- Side effects include diarrhoea, fatigue, skin rash, mouth sores and high blood sugar.
There have been many advances in treating advanced kidney cancer with immunotherapy drugs known as checkpoint inhibitors. These use the body’s own immune system to fight cancer.
The side effects of immunotherapy can vary – not everyone will experience the same effects. Immunotherapy can cause inflammation in any of the organs of the body, leading to side effects such as fatigue, skin rash and diarrhoea.
Types of immunotherapy drugs
Checkpoint inhibitors approved to treat advanced kidney cancer include ipilimumab and nivolumab. The drugs are usually given into a vein. Taking these drugs together has been shown to work well as a first-line treatment for advanced kidney cancer. In people with advanced kidney cancer previously treated with a tyrosine kinase inhibitor, nivolumab has been shown to work well as a second-line treatment.
Clinical trials are testing checkpoint immunotherapy at many stages of kidney cancer – after surgery (adjuvant treatment), as the first treatment for advanced kidney cancer, and together with existing kidney cancer drugs, such as in combination with TKIs. Clinical trials are also testing new types of immunotherapy and targeted therapy drugs.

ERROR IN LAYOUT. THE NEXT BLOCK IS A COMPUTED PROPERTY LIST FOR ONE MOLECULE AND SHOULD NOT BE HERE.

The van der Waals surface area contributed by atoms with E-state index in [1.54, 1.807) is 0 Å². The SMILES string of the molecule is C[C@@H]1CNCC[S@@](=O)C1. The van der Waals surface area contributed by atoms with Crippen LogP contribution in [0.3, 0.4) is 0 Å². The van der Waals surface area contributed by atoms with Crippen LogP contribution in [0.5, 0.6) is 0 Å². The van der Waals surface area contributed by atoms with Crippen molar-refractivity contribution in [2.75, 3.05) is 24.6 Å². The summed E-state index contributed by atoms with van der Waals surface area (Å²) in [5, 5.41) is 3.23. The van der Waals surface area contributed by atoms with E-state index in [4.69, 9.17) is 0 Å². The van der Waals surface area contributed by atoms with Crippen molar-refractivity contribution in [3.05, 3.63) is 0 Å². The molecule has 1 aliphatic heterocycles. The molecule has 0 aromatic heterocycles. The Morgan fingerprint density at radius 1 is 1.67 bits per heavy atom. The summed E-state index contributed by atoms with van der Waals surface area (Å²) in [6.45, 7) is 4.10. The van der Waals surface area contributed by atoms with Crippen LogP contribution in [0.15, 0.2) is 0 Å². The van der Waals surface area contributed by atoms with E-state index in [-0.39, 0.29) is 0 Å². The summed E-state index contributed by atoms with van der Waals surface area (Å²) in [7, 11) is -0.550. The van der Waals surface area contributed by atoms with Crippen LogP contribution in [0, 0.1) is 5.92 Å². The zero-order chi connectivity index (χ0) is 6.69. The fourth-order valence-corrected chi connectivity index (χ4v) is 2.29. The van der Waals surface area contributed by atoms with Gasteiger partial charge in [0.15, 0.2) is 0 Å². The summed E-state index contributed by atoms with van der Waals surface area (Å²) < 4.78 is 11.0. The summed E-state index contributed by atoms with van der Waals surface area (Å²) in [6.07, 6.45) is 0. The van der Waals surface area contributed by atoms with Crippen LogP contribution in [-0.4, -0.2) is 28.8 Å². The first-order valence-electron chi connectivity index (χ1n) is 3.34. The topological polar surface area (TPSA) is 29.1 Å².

Radiation therapy uses a controlled dose of radiation, such as focused x-ray beams, to kill or damage cancer cells. It may be used in advanced kidney cancer to shrink a tumour and relieve symptoms such as pain and bleeding (palliative treatment).
The treatment is painless and usually lasts for a total of 10–20 minutes. The number of treatment sessions you have depends on your situation. You might have some temporary side effects, such as fatigue, nausea, loss of appetite, diarrhoea and skin irritation, which can be managed.
Surgery to remove kidney cancer that has spread is known as cytoreductive surgery. This can involve removing the primary cancer in the kidney by nephrectomy, or removing some or all of the tumours that have spread (metastasectomy).
Recent studies suggest that treatment with targeted therapy is as effective as targeted therapy combined with cytoreductive surgery.
Cytoreductive nephrectomy may be offered when the kidney cancer is causing symptoms, or when there is very little cancer spread outside the kidney. It can also be used in some people who have responded well to systemic treatment. Generally, surgery is not recommended if you are unwell or if the cancer has spread to many places in the body.
In some cases of advanced kidney cancer, the medical team may talk to you about palliative treatment, which helps to improve people’s quality of life by managing the symptoms of cancer without trying to cure the disease.
Many people think that palliative treatment is for people at the end of their life, but it may be beneficial for people at any stage of advanced kidney cancer. It is about living for as long as possible in the most satisfying way you can.
Palliative treatment is one aspect of palliative care, in which a team of health professionals aims to meet your physical, emotional, cultural, spiritual and social needs.
After treatment for early kidney cancer, you will need regular check-ups to monitor your health, manage any long-term side effects and check that the cancer hasn’t come back or spread. During these check-ups, you will usually have a physical examination and you may have ultrasounds, CT scans or blood tests.